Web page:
Dead-End Drive-in: a 1986 Australian film directed by Brian Trenchard-Smith and starring Ned Manning and Natalie McCurry. CREDIT:GREATER UNION

Are Australian drive-ins making a comeback?

Drive-ins are getting a lot of attention. Yep, with cinemas closed since March because of the pandemic, drive-ins that stayed open around the world have done well. And it makes sense: you’re out watching a movie but you’re also social distancing in your car.

And here? The Yatala Drive-In in south-east Queensland was the first cinema to re-open in Australia and was an immediate success. Then, as restrictions began easing, the Skyline Drive-in at Blacktown surprisingly opened for restricted numbers with social distancing measures last month. So they’ve led the way for the movie industry’s return in the coming weeks.

And pop-ups, too? At Moore Park’s Entertainment Quarter, the pop-up Mov’in Car Outdoor Car Cinema started a retro season with Dirty Dancing and another pop-up has opened at Fairfield Showgrounds with the council’s support. For a musical variation, Casey Donovan sang at “Australia’s first drive-in concert” at a carpark in Tempe recently.

They seem like such a fun way to watch movies. They always have been, though generally more fun in warmer months than mid-winter. The heyday in Sydney was the 1960s to the early ’80s – a time of postwar prosperity and big cars. There were Skyline drive-ins at Frenchs Forest, Dundas, Chullora, North Ryde, Liverpool, Warriewood, Caringbah, Fairfield, Matraville, Parklea, Bass Hill, Penrith and Blacktown. But gradually the lustre wore off as colour TV, videos and clubs showing movies became competition and the land became more valuable to developers. Blacktown is the last one standing.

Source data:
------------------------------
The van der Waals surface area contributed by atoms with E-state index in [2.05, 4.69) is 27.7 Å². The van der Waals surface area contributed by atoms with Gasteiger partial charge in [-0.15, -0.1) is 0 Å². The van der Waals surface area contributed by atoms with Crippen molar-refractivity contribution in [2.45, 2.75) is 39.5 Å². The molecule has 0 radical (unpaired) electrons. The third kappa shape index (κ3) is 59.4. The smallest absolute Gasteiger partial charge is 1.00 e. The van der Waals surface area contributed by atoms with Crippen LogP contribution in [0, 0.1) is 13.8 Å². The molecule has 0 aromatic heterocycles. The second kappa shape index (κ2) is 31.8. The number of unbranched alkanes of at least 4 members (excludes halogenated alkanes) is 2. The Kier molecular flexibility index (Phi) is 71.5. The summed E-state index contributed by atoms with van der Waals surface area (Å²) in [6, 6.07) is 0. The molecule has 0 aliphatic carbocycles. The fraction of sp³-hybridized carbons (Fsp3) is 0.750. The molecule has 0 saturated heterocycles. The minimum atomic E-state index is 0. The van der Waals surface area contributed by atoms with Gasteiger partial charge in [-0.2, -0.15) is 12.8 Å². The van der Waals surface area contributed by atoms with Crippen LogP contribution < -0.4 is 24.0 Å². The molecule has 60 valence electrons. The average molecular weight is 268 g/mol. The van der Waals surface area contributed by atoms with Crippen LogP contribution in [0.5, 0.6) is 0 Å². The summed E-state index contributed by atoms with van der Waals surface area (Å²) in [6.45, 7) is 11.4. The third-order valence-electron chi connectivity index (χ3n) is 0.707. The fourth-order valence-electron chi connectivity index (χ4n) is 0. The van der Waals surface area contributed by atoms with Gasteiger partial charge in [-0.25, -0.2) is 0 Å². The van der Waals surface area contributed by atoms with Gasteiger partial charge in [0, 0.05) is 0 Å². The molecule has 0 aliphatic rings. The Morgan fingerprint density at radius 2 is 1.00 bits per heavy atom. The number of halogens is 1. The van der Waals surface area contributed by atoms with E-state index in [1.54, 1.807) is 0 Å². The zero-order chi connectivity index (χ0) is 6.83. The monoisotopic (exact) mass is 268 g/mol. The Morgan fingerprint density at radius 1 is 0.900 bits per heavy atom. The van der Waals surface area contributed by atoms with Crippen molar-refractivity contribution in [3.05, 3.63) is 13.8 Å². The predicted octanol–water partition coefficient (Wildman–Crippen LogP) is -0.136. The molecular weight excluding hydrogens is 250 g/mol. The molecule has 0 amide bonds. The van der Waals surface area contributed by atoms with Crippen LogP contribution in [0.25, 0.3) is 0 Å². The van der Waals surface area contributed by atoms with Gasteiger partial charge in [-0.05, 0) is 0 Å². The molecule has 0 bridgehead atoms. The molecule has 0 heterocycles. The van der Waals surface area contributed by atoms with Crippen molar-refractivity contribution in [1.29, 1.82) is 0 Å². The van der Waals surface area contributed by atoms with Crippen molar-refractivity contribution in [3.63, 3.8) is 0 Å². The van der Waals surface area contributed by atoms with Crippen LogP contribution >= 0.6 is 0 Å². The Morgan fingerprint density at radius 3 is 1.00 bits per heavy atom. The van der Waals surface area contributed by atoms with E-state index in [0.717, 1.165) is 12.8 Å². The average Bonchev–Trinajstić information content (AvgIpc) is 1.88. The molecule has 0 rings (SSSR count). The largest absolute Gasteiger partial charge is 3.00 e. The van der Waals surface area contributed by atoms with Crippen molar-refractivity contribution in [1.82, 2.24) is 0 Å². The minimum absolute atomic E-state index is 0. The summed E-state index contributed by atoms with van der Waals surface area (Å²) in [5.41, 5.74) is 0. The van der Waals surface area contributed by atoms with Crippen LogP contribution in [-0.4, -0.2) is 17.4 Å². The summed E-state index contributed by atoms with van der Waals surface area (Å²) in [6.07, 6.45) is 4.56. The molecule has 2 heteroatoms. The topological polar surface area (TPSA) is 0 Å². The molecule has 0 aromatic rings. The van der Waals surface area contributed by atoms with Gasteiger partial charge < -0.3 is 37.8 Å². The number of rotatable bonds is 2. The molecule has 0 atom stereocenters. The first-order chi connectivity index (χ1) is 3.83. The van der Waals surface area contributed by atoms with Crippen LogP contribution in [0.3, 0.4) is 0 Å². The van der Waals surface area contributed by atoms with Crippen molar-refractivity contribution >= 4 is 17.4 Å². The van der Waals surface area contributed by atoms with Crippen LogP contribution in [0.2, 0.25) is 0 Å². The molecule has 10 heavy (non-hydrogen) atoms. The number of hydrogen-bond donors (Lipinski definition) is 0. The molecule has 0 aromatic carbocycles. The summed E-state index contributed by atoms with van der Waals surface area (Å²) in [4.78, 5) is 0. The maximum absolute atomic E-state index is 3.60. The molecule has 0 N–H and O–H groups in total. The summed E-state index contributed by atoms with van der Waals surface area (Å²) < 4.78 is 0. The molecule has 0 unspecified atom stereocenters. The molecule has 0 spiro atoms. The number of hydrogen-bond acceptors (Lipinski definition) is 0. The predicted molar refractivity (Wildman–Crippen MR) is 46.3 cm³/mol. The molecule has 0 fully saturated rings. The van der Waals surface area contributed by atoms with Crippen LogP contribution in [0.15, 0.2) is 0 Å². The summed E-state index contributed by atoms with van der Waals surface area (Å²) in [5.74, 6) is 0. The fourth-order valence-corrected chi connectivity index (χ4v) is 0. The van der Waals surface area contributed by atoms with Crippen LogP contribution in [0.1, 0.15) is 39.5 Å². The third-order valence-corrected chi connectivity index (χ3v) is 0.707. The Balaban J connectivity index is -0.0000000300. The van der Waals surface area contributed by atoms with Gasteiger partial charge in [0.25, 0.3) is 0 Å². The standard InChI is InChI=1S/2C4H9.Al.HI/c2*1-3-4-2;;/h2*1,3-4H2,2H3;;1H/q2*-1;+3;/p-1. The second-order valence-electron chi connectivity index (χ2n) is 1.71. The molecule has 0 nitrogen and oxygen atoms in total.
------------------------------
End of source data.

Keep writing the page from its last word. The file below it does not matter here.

There’s a lot of nostalgia around them. They are definitely icons of popular culture, famously featuring in such movies as Grease and Twister. In 1986, a Peter Carey short story was turned into the Australian film Dead-End Drive-In.

Were they as good as everyone remembers? They were great for young couples wanting to get close. Great for parents with kids who could wear their pyjamas and fall asleep before the movie finished. Great if you like to talk or smoke during a movie. Great if you like two movies for the price of one. Great for a different kind of movie experience. People really did try to sneak in so ticket-sellers would check the back seat and look for a low hanging boot and telltale fingermarks at the front gate. And when the movie finished, staff knew that someone was always bound to have fallen asleep, someone else would need a jump start and at least one couple would not have realised the movie had finished.

But … Back in the day, drive-ins were always stronger on atmospherics than sound and picture quality. The food was more bowling alley standard than fine dining: steak sandwiches, chicken burgers, Pluto pups and donuts. In winter, it always seemed like a long cold walk to buy a drink or use the rest rooms. When it was cold and misty, you had to turn on the engine to run the demister or get out to wipe the windscreen. There always seemed to be a crush to get out after the movie. And if you want to drink, you’ll need a designated driver…

… visit The Sydney Morning Herald: Bluffers guide: is the drive-in making a comeback? See also: SMH: Australian drive-ins have the chance to shine, even in the pouring rain

Main image: Dead-End Drive-in: a 1986 Australian film directed by Brian Trenchard-Smith and starring Ned Manning and Natalie McCurry. CREDIT:GREATER UNION

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